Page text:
The House Republicans' tax plan would affect benefits for Americans who enroll in higher education, boosting a popular tax break, eliminating two others and repealing a deduction for student-loan interest.
The plan also calls for taxing large endowments of private universities, which have faced criticism in recent years after a run-up in tuition.
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It wasn't immediately clear how the GOP plan would affect individual students. Overall, the plan calls for about $65 billion less in tax benefits for postsecondary students and borrowers over the next decade, according to the Joint Committee on Taxation. But many of those taxpayers would benefit from broader provisions of the plan, including a near-doubling of the individual standard deduction.
The tax plan, released Thursday, would increase aid available under the American Opportunity Tax Credit, or AOTC, which helps defray such higher-education costs as tuition, fees and course materials. Currently, students can collect a credit of up to $2,500 a year -- or an annual tax refund of up to $1,000 -- for a maximum of four years while enrolled in a degree or certificate program. The GOP plan would maintain that benefit while providing a fifth-year credit of up to $1,250, or a maximum refund of $500.
The GOP plan would eliminate two other credits for students, the Hope Scholarship Credit and the Lifetime Learning Credit, that cover similar expenses.
The changes, which would take effect in 2018, would "simplify" tax benefits for students by "consolidating three similar but not identical tax breaks," according to an analysis released by House Ways and Means Chairman Kevin Brady (R., Texas).
The biggest effect would likely be less aid for graduate students, said Jason Delisle of the American Enterprise Institute, a conservative think tank. Grad students are the most likely to use the Lifetime Learning Credit, which provides up to $2,000 a year with no limit on how many years it can be claimed.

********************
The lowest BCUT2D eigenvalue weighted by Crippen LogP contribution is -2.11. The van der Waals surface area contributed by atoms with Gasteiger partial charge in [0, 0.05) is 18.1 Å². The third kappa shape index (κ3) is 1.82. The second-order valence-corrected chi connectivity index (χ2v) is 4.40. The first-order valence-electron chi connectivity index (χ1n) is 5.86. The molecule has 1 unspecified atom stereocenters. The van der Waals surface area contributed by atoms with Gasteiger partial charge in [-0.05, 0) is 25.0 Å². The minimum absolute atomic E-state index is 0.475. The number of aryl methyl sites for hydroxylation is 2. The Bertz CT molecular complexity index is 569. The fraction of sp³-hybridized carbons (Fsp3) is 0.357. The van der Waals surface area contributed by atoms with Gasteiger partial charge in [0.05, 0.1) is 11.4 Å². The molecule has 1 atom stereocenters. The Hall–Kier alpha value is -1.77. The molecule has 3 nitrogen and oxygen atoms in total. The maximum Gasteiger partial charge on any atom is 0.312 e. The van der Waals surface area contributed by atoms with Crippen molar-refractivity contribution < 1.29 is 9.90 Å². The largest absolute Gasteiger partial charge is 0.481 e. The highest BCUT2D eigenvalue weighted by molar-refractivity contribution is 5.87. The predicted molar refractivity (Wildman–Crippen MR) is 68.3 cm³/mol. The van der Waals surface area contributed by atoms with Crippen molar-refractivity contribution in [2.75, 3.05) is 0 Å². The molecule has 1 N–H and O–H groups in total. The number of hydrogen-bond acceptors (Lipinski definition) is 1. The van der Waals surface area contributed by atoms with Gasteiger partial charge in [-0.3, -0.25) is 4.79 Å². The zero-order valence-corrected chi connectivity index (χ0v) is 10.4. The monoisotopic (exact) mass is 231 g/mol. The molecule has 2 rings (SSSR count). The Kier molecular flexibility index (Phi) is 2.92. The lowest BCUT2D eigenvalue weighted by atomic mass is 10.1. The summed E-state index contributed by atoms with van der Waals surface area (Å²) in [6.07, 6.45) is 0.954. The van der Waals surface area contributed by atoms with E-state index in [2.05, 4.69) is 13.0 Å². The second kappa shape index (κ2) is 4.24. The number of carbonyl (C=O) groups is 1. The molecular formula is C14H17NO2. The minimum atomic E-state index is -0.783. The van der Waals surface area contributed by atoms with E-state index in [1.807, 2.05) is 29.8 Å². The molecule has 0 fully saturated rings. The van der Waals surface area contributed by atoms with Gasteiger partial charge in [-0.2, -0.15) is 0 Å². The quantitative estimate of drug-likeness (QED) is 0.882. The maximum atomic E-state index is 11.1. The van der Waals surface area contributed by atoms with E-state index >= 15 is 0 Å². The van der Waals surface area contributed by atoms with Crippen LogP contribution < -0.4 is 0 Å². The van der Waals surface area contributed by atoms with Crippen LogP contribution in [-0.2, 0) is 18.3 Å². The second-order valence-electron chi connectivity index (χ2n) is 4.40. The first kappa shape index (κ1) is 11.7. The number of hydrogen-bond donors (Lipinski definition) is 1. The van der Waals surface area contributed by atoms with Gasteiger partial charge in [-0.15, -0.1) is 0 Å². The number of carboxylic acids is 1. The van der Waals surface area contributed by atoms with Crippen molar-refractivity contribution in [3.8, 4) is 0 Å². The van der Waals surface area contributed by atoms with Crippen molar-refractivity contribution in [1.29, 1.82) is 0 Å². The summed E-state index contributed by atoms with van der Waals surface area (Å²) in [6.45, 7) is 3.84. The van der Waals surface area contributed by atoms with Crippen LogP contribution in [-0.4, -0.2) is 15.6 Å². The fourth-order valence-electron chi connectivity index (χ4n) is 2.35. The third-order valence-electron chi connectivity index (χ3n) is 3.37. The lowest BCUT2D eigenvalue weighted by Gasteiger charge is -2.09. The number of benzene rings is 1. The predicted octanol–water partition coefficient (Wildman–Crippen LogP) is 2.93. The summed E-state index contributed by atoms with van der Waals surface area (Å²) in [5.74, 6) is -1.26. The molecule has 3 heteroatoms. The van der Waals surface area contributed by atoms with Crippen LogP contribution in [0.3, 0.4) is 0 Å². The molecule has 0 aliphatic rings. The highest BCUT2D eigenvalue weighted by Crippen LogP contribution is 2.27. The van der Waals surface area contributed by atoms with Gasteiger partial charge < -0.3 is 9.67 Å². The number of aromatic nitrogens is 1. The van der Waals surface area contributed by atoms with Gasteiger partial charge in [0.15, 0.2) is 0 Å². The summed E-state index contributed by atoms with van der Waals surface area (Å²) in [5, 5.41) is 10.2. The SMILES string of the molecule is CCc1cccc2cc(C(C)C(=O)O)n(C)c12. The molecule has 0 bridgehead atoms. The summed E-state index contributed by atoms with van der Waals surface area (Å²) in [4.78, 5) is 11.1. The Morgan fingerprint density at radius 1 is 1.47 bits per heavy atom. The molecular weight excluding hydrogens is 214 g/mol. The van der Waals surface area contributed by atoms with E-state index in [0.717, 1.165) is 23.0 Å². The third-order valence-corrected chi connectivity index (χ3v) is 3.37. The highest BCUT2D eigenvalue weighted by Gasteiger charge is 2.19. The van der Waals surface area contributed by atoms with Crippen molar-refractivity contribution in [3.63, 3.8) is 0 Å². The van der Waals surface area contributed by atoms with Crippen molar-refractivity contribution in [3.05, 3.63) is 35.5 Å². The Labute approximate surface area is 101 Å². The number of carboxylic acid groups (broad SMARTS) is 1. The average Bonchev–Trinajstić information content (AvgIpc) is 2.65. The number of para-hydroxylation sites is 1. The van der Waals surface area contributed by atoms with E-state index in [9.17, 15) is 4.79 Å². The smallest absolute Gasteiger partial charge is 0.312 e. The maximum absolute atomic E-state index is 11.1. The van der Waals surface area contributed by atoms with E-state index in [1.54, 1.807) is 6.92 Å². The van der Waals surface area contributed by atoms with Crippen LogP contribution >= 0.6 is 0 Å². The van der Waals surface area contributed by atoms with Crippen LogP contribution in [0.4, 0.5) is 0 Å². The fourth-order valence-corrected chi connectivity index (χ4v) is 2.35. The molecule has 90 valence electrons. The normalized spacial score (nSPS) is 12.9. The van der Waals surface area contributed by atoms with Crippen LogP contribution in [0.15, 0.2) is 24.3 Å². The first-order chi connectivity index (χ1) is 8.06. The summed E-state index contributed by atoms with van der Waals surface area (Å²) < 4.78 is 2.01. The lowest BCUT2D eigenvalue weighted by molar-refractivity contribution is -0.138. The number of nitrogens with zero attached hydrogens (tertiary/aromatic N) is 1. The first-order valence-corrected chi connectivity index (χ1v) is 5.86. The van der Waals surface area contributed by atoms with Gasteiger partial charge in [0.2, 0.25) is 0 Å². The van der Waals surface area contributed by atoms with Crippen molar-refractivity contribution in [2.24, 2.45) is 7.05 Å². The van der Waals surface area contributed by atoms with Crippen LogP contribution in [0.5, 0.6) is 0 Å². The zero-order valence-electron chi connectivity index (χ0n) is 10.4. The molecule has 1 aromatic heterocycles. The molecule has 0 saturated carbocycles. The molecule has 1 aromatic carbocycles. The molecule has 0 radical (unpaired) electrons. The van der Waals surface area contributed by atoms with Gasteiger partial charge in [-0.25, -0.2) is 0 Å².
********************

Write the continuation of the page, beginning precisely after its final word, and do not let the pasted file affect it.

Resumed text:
The GOP plan would also prevent Americans from deducting from taxable income the interest paid on student loans. Currently, borrowers with a modified gross income of $65,000, or $135,000 for couples, can deduct up to $2,500 a year in student-loan interest. The benefit saves borrowers $202 a year, on average, according to an American Enterprise Institute analysis of federal data.
The GOP plan also would repeal a provision that allowed taxpayers to deduct up to $4,000 a year in tuition and living expenses, if they earned less than $65,000 in adjusted gross income. And it would repeal certain workplace benefits related to higher education, such as the ability to exclude from income up to $5,250 per year in employer-provided education assistance.
Separately, the GOP plan calls for taxing large endowments of private universities. A 1.4% excise tax on net investment income would be applied to private colleges or universities with at least 500 students and assets of at least $100,000 per full-time student.
Write to Josh Mitchell at firstname.lastname@example.org
(END) Dow Jones Newswires
November 02, 2017 16:41 ET (20:41 GMT)